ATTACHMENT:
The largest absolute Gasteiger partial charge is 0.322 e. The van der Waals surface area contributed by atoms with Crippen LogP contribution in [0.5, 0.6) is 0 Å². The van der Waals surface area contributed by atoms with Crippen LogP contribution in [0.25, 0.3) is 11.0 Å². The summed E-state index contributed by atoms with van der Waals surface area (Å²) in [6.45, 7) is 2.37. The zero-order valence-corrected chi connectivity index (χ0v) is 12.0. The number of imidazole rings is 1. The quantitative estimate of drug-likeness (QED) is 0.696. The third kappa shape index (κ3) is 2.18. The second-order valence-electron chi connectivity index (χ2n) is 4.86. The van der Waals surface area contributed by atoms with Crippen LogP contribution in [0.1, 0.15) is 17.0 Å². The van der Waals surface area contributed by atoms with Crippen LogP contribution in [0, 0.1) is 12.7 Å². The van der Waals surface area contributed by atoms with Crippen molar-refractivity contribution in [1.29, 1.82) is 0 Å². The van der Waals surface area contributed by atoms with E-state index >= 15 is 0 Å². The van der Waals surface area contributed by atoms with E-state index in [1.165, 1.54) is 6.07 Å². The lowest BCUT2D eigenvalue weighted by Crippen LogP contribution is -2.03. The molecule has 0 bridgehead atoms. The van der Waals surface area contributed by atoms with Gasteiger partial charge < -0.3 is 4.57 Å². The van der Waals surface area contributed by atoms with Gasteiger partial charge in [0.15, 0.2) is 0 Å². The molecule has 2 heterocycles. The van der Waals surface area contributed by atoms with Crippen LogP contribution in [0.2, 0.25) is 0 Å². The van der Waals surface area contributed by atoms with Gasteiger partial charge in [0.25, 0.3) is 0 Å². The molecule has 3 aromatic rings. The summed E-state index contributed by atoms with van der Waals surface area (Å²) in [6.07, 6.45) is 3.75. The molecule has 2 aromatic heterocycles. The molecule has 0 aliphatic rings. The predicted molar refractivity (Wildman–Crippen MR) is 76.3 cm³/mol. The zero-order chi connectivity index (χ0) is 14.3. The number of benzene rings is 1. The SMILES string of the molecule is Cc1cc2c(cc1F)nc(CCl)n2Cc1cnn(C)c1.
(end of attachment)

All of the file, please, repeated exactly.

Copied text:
The largest absolute Gasteiger partial charge is 0.322 e. The van der Waals surface area contributed by atoms with Crippen LogP contribution in [0.5, 0.6) is 0 Å². The van der Waals surface area contributed by atoms with Crippen LogP contribution in [0.25, 0.3) is 11.0 Å². The summed E-state index contributed by atoms with van der Waals surface area (Å²) in [6.45, 7) is 2.37. The zero-order valence-corrected chi connectivity index (χ0v) is 12.0. The number of imidazole rings is 1. The quantitative estimate of drug-likeness (QED) is 0.696. The third kappa shape index (κ3) is 2.18. The second-order valence-electron chi connectivity index (χ2n) is 4.86. The van der Waals surface area contributed by atoms with Crippen LogP contribution in [0.1, 0.15) is 17.0 Å². The van der Waals surface area contributed by atoms with Crippen LogP contribution in [0, 0.1) is 12.7 Å². The van der Waals surface area contributed by atoms with Crippen molar-refractivity contribution in [1.29, 1.82) is 0 Å². The van der Waals surface area contributed by atoms with E-state index >= 15 is 0 Å². The van der Waals surface area contributed by atoms with E-state index in [1.165, 1.54) is 6.07 Å². The lowest BCUT2D eigenvalue weighted by Crippen LogP contribution is -2.03. The molecule has 0 bridgehead atoms. The van der Waals surface area contributed by atoms with Gasteiger partial charge < -0.3 is 4.57 Å². The van der Waals surface area contributed by atoms with Gasteiger partial charge in [0.15, 0.2) is 0 Å². The molecule has 2 heterocycles. The van der Waals surface area contributed by atoms with Crippen LogP contribution in [0.2, 0.25) is 0 Å². The van der Waals surface area contributed by atoms with Gasteiger partial charge in [0.25, 0.3) is 0 Å². The molecule has 3 aromatic rings. The summed E-state index contributed by atoms with van der Waals surface area (Å²) in [6.07, 6.45) is 3.75. The molecule has 2 aromatic heterocycles. The molecule has 0 aliphatic rings. The predicted molar refractivity (Wildman–Crippen MR) is 76.3 cm³/mol. The zero-order chi connectivity index (χ0) is 14.3. The number of benzene rings is 1. The SMILES string of the molecule is Cc1cc2c(cc1F)nc(CCl)n2Cc1cnn(C)c1.